Intimacy begins with knowing yourself.

כַּמַּיִם הַפָּנִ֣ים לַפָּנִ֑ים כֵּ֤ן לֵֽב־הָ֜אָדָ֗ם לָאָדָֽם

“As water reflects the same face back as shown, so does the heart of one person respond to the other.” Mishlei (27:19):

It may seem a little paradoxical, but the first step in achieving intimacy with others is getting comfortable with yourselfIf we are going to experience intimacy (that is, to reveal ourselves), to some extent,* we have to know ourselves and be comfortable with ourselves.

“To some extent” because nobody knows himself completely and nobody is completely comfortable with him/herself. The effort to truly know yourself is a lifelong effort.

Understanding yourself provides a foundation for:

  • managing yourself
  • spotting emotions in others
  • and managing relationships in that situation.
  • Self awareness is about understanding ourselves and knowing what pushes our buttons (in both good and not such good ways).

In precious moments of solitude and silence, undisturbed by the comings and goings of the world, we are able to develop a sense of our legitimate needs, our deepest desires, and our talents and abilities.

The first step toward experiencing true intimacy is getting comfortable with yourself and learning to enjoy your own company.

In one way or another, most people are not comfortable with themselves (yet) and their discomfort with themselves can limit the way they experience intimacy.

Important points to reflect on:

Your past (people you worked for, authority figures, parents and family, role models, etc.) impacts who you are now.

Most of our inner drive, and certainly the way we react to others, comes from our own past experiences.

Our past and our self-image play a large part in how we choose to interpret other people’s behaviors. More importantly, they also determine the way we act and the effect we have on others.  This is commonly spoken about as triggers*.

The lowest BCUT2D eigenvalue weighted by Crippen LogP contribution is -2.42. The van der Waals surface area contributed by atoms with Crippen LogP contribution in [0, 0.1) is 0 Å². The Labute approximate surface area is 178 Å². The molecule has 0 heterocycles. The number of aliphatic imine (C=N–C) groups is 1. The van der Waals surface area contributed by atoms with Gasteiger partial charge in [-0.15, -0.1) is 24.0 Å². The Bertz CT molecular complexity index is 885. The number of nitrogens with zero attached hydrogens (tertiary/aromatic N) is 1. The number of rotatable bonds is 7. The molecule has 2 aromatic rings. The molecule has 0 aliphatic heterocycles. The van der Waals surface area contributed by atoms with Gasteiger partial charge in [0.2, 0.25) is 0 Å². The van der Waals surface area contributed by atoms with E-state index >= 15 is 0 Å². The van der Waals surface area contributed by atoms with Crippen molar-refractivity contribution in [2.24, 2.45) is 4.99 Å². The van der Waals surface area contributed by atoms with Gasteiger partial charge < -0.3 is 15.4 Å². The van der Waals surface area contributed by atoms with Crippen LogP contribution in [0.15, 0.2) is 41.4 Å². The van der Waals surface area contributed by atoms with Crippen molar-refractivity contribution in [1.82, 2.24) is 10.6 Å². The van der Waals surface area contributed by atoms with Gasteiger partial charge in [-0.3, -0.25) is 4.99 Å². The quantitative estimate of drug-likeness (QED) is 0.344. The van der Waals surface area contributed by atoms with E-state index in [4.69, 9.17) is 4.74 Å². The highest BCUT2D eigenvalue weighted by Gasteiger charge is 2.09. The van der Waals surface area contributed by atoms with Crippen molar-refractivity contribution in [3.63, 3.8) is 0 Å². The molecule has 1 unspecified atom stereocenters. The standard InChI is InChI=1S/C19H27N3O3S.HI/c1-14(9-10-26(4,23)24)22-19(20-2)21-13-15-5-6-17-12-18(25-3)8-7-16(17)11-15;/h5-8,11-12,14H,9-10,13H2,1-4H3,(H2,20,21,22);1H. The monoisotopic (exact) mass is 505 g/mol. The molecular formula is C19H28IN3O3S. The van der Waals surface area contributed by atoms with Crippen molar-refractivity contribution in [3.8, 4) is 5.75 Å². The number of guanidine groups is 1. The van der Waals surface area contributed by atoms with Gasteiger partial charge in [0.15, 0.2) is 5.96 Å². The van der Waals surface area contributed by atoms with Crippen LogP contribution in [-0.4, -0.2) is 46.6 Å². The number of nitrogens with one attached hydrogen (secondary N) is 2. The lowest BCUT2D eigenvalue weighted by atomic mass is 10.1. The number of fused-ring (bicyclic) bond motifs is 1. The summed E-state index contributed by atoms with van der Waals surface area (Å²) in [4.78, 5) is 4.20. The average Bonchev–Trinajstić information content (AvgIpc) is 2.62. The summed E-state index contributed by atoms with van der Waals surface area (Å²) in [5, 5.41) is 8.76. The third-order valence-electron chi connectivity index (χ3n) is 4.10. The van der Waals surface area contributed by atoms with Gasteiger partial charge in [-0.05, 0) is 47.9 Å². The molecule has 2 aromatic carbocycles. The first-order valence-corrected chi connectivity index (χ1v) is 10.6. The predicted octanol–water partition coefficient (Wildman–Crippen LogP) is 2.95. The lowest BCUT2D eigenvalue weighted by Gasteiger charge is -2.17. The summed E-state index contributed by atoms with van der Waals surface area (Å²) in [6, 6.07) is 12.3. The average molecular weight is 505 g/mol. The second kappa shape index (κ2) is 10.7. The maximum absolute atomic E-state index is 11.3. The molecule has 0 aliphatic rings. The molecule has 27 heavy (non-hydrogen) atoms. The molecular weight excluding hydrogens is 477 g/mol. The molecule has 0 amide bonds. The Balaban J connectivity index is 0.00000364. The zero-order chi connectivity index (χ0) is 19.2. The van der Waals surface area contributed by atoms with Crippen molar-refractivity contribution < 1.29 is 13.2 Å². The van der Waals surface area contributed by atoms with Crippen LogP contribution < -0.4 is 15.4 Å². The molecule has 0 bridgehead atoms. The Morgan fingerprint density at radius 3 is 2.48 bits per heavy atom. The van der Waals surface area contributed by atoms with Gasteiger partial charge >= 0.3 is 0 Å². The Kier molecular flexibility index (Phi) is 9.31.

Trigger: trigger is something that sets off a memory tape or flashback transporting the person back to the event of her/his original trauma.

We each have our own individual behaviors that shape how people perceive us.

Such behaviors often stem from our backgrounds or demonstrate what we value.

Your behaviors are based on:

  1. Lessons you learned about what is acceptable
  2. Your level of needs for affection, warmth
  3. Your beliefs about self, life, other people
  4. Your inner voice
  5. Your ways of thinking
  6. The lifestyle you seek
  7. The way you want to be seen by others
  8. Your goals and sense of purpose
  9. Things you dismiss, reject or find difficult to deal with.

The first step is to consciously acknowledge the essential truth of the human condition. While the human person is wonderful and capable of extraordinary things, we are all broken.

We are all imperfect.
When we allow ourselves to reflect adequately on the truth that we all have faults and failings, we will grow more and more comfortable with ourselves, and more and more comfortable in the company of others.

Think about this:

 

Do you tend to do any of these? If you do, how frequently does it happen?

  • Unconsciously ignore or push feelings, problems or difficulties out of my mind.
  • Behave in ways that do not match the way I really think of feel.
  • Become childlike or defensive.
  • Rationalize away things that make me feel bad or unsatisfied.
  • Take out my feelings on others.
  • Represent my own thoughts or feelings as the thoughts or feeling of others.


Help your spouse get to know themselves

Think about something you recently observed or discovered about your spouse.

  • Share: “I have been noticing what seems to be a connection to you doing [whatever*] and a [situation*]. Am I getting that right?”
  • “What might I do to help you in that situation?/ What might I do to support you in that area?”
  • “What should I avoid doing in that situation/ area?”

*describe as objectively as possible

Some things you might observe:

  • Something they like to do (hobbies, etc.)
  • Something that helps them calm when stressed
  • Something they do when starting to feel overwhelmed
  • Something they do when they don’t want to be where they are
  • First thing they like to do after a long day
  • What they do when they are not in the mood of doing a household chore
  • What they do when they get annoyed by something you do
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